To reach this conclusion we necessarily reject IQ Life Sciences's argument that there was no deadline for it to file its section 41.411 protest because it paid its taxes before they had “become delinquent.” Such a construction would defeat the overarching purpose of the Property Tax Code. See Valero Transmission Co., 704 S.W.2d at 859, n.1 (stating that purpose of the Property Tax Code is “the orderly collection of revenue so that the functions of government should not be dependent upon the outcome of a multitude of lawsuits,” while also ensuring that property owners have been given adequate time to file their protests). We instead conclude that the section 41.44(c) and section 41.44(c-3) language at issue here describes the general delinquency date as established in section 31.02. See Tex. Tax Code Ann. § 31.02 (stating that “taxes are due on receipt of the tax bill and are delinquent if not paid before February 1 of the year following the year in which imposed.”); Willacy Cty. Appraisal Dist., 555 S.W.3d at 44 (stating that the “failure to send or receive the tax bill ․ does not affect the validity of the tax, penalty, or interest, the due date, the existence of a tax lien, or any procedure instituted to collect a tax” and that the “failure to receive notice of appraised value as required by the Property Tax Code does not affect the property owner's obligation to pay the tax based on that appraised value.”) (internal quotation marks omitted); Harris Cty. Appraisal Dist. v. Dincans, 882 S.W.2d 75, 78 (Tex. App.—Houston [14th Dist.] 1994, writ denied) (“In view of the plethora of cases placing the burden on the property owner to pursue an administrative remedy in a timely manner, we cannot accept appellee's argument that would permit a property owner to do nothing when confronted with an obviously erroneous tax bill. To interpret sections 23.54 and 25.19 in such a manner would defeat the entire scheme the tax code sets out for protesting and appealing actions of the appraisal board.”). As a result, the ARB correctly dismissed IQ Life Sciences's protest and the trial court did not have subject matter jurisdiction over IQ Life Sciences's lawsuit, and it should have granted HCAD's plea to the jurisdiction.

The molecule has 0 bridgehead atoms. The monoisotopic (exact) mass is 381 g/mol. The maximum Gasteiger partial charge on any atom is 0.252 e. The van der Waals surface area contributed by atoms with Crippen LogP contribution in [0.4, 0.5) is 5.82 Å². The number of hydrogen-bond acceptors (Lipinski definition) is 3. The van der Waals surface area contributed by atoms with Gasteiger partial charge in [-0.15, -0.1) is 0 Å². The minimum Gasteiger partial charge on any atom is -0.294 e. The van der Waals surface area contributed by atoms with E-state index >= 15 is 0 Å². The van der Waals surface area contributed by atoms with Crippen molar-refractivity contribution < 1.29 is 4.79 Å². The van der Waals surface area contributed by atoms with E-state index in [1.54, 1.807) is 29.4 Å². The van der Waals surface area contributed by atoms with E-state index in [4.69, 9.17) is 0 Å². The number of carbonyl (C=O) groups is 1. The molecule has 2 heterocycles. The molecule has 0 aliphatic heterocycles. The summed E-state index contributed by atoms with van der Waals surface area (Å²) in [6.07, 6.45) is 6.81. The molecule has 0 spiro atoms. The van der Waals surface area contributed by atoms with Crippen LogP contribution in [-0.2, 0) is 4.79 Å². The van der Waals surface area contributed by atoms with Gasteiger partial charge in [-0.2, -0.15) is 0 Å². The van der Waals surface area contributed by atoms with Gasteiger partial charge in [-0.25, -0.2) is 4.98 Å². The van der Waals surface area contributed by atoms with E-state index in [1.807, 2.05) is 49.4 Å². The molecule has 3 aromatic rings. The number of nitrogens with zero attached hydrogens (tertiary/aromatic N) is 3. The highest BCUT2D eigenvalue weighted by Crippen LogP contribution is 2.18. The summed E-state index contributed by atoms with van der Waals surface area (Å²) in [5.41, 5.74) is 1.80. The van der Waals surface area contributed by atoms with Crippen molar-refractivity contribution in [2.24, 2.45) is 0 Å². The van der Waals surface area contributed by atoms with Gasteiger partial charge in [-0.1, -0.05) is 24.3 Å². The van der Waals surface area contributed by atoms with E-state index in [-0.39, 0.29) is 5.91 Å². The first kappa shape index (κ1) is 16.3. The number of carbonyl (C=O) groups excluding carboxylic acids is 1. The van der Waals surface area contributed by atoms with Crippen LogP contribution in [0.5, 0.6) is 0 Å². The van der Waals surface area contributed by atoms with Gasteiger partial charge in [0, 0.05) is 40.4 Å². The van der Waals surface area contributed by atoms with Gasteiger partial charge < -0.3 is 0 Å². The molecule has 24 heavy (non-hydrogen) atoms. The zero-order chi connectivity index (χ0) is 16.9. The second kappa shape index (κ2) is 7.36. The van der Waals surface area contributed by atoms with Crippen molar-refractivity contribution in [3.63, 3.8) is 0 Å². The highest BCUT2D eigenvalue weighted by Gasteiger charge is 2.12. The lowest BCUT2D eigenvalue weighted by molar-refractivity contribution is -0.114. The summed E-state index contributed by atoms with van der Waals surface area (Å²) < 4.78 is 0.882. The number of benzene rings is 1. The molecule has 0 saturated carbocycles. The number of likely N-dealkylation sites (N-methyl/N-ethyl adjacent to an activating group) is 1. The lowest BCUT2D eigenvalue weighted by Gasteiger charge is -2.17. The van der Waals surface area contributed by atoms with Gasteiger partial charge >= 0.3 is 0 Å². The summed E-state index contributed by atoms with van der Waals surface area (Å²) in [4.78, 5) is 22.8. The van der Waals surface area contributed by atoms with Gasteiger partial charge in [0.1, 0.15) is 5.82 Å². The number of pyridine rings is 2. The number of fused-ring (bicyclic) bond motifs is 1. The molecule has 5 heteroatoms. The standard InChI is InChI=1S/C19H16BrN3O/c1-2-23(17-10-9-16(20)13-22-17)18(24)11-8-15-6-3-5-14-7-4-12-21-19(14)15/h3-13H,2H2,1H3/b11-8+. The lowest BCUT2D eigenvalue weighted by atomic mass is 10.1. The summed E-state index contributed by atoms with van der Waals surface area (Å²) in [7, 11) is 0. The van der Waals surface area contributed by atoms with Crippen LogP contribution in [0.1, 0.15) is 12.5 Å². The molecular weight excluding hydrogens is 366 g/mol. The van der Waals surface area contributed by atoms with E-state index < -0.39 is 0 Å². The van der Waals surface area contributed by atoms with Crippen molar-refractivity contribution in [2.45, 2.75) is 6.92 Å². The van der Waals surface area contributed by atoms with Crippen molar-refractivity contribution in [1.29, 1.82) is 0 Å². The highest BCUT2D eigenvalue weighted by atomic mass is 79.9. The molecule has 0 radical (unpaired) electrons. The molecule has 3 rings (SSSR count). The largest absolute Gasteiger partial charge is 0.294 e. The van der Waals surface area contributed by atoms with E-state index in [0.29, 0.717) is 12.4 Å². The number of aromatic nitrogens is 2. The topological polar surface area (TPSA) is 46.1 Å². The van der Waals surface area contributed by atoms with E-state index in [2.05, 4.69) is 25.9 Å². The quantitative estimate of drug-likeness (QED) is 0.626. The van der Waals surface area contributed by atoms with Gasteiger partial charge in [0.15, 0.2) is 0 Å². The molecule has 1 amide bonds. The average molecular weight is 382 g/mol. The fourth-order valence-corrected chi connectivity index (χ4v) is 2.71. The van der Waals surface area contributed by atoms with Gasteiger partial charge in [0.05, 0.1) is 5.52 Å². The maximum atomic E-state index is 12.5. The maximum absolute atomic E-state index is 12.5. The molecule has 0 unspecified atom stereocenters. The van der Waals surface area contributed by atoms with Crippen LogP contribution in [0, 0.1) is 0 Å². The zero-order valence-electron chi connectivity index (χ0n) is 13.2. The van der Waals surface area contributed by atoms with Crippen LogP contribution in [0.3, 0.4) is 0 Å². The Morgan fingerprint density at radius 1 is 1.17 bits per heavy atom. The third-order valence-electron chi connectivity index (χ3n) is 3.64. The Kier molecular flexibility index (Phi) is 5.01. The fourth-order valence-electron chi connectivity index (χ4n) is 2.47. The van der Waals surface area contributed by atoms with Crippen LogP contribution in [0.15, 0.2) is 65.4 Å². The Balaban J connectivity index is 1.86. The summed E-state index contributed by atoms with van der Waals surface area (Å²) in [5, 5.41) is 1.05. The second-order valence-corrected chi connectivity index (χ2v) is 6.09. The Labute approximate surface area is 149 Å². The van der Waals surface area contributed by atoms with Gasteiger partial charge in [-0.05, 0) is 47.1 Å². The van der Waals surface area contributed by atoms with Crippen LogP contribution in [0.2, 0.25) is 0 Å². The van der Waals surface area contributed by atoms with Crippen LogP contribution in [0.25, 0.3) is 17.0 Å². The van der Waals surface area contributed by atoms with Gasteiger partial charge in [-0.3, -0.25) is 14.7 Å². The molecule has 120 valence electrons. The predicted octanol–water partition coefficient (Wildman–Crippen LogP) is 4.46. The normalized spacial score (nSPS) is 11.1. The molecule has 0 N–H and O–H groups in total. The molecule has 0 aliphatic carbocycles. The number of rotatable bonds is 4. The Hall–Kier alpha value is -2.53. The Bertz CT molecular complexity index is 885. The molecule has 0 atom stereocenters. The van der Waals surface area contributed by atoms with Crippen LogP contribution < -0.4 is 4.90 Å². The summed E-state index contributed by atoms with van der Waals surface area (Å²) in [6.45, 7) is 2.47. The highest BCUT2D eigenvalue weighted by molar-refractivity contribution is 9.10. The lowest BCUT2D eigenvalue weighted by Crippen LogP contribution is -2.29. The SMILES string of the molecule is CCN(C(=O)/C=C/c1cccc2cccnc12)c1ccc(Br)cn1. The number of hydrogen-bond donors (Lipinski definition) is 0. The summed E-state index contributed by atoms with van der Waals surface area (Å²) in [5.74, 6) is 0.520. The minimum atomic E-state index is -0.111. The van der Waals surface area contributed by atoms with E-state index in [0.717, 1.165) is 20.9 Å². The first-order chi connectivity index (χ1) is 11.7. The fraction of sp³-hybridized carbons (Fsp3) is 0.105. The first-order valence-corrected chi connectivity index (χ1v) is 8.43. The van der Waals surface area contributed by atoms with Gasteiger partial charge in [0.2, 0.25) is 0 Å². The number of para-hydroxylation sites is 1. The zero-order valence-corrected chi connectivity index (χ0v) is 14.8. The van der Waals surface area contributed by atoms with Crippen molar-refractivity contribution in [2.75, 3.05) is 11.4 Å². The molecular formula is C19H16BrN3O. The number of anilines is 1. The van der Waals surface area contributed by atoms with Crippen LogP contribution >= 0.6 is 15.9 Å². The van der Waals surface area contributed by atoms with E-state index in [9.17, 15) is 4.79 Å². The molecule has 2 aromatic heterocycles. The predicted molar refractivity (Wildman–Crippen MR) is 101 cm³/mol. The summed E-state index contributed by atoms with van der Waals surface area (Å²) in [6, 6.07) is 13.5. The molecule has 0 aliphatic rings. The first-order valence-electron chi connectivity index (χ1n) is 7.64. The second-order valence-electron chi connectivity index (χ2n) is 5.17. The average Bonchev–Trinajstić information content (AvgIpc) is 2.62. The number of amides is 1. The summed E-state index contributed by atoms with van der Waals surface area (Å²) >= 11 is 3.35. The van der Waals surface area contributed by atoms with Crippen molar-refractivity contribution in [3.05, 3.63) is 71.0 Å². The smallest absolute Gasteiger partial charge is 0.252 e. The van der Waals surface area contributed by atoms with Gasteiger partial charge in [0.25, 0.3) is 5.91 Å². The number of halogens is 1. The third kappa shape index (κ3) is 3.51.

Further, this decision does not violate IQ Life Sciences's right to due process. In tax cases such as this, “due process is satisfied if the taxpayer is given an opportunity to be heard before an assessment board at some stage of the proceedings.” Vitol, Inc., 529 S.W.3d at 176, n.12; see City of Houston v. Parkinson, 419 S.W.2d 900, 904 (Tex. App.—Houston [14th Dist.] 1967, writ ref'd n.r.e.) (in a case involving assessments against property owners for the cost of street paving, the court stated that “due process is satisfied if the parties complaining had actual notice”). Here, IQ Life Sciences had actual notice of the taxes owed each year in time to file a protest. Therefore, it had the opportunity to be heard on the issue of its property taxes for that particular year.3 The fact it chose not to act upon that knowledge at the time does not mean that its due-process rights were violated.
Because we conclude that the trial court erred when it did not grant HCAD's plea to the jurisdiction on both IQ Life Sciences's section 25.25(d) motion for correction and section 41.411 protest, we sustain HCAD's issues, reverse the trial court's order denying HCAD's plea to the jurisdiction on those claims, and dismiss them for lack of subject-matter jurisdiction.
The plurality improperly (1) adjudicates a waived issue presented neither to the trial court nor on appeal, (2) applies principles of statutory construction to resolve an unambiguous statutory provision, (3) presumes the statutory scheme at issue creates an absurdity, (4) enlarges the plain language of a statute to reach a result contrary to the unambiguous plain language selected by the Legislature, (5) ignores the context of the purportedly ambiguous statutory language, and (6) assumes Appellee's actual notice of its taxes alleviates the government's responsibility to comport with statutory law. Therefore, I forcefully dissent.